But, the authors detail, researchers can offer “preregistration” – researchers explain their plan to a community of peers before conducting research. Clinicaltrials.gov and the open science framework (OSF) offer preregistration platforms. “Preprints” or “registered reports” allow peers to make suggestions or discuss research prior to publication.
Reproducing previous research mitigates some of the expense of data collection. A second research team reanalyzes existing data from a previous study to validate the study’s results. Original researchers must document their methods thoroughly, disclose relevant details, reveal data and share materials. Replication and reproduction, the authors affirm, improve the reliability and relevance of research findings.
Unfalsifiable claims don’t produce meaningful predictions, and cannot be falsified because they’re too nebulous to be refuted. The authors cite as an example the concept that addiction is a brain disease. This suggests that drug use alters the brain, and the resulting damage renders the drug user unable to withstand drug cravings.
Addicts’ capacity for choice-making, albeit at times compromised, is by no means obliterated in the face of demonstrable brain changes.Amir Raz and Robert T. Thibault
This idea took hold in the popular and professional consciousness. However, the authors say, the first part of the claim isn’t falsifiable, and science doesn’t support it. Drug use alters the brain, but every activity alters the brain, including juggling and reading.
Brain imaging facilitates computer-assisted communication and the use of prostheses in people with paralysis, for example.
Researchers understand that to advance their ideas, they often must push their theories to the extreme. Popular media seldom temper their enthusiasm when reporting about brain imaging – thus misunderstanding, oversimplifying or hyping results. Self-ordained experts overstate the applicability of brain imaging and profit from doing so, the authors advise.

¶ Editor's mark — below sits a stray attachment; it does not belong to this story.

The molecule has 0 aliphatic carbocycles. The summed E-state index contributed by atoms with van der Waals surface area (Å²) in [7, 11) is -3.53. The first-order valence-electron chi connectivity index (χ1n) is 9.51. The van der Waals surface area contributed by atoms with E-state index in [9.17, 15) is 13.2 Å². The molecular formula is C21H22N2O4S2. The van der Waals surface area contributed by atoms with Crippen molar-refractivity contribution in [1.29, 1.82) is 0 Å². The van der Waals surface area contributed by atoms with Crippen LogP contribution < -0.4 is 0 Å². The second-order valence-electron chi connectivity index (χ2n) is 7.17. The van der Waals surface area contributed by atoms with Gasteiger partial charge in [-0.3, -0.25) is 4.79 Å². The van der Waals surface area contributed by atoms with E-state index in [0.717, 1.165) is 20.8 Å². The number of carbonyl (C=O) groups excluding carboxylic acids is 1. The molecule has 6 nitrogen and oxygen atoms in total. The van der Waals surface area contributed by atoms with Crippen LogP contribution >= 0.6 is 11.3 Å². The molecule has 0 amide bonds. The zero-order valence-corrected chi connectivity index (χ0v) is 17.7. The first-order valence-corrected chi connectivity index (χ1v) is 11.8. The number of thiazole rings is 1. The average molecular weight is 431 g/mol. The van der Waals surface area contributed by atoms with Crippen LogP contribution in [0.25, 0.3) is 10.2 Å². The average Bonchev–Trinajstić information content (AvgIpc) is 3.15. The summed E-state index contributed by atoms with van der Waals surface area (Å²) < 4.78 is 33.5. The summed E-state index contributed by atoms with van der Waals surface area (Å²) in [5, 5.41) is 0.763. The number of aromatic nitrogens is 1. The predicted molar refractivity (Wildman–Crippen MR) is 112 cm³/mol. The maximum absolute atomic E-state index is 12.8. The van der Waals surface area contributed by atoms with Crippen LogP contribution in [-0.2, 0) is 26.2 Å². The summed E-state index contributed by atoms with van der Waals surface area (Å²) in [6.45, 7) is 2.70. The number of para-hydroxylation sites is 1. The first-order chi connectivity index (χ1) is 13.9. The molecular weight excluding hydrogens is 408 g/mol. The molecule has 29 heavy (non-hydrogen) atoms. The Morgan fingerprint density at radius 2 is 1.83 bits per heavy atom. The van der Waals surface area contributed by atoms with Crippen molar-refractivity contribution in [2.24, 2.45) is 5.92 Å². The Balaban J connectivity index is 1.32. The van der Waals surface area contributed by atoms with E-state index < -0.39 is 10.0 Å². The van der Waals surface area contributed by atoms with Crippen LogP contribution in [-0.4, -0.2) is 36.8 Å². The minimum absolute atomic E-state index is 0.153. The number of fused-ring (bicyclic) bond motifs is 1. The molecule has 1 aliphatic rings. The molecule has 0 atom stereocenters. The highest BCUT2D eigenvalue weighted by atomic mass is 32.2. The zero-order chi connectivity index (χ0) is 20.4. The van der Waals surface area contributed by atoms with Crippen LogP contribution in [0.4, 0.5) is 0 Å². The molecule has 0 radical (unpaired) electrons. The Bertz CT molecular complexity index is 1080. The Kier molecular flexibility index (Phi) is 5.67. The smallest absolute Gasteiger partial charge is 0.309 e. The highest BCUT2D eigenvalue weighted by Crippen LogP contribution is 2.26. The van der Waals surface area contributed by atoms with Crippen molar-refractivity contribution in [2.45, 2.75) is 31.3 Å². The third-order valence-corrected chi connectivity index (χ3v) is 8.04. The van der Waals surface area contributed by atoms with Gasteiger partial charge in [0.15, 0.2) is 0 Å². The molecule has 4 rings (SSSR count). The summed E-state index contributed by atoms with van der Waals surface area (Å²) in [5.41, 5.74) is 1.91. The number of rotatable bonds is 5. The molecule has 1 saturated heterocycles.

Conclusions drawn from neuroimaging assays have the potential to overpromise and underdeliver, and we can’t always be sure that advertising based on neuroscience presents a full story.Amir Raz and Robert T. Thibault
Purveyors of “brain-based” diagnostics, education, leadership plans, training and mindfulness programs take advantage of people’s enthusiasm for brain imaging – and their concerns about brain health – by marketing unsubstantiated claims about how their products benefit the brain. “Brain magic,” the authors warn, invades the courtroom in the form of “neurodeterminism” – the state of a person’s brain determines behavior. So if a brain scan reveals an abnormality, a person might not be responsible for his or her actions.
Raz and Thibault want to educate you in the field of brain imaging and all its wonders. They also want you to understand the limitations of brain imaging and to curb your enthusiasm regarding credible-sounding but false claims about brain imaging’s possibilities. To fully appreciate this education requires curiosity about the brain’s functions, brain imaging, scientific method, scientific cultural politics, popular media, the popular marketplace – and the many and surprising ways they intertwine. Raz and Thibault demonstrate their expertise on every page, with an astonishing lack of jargon. There are few scientific/medical and/or scientific/medical debunking treatises as readable as theirs. Some effort may be required when you first enter the portals of their universe, but the authors reward those efforts amply.
Amir Raz co-wrote How (Not) to Train the Brain with Sheida Rabipour; and Hypnosis and Meditation with Michael Lifshitz.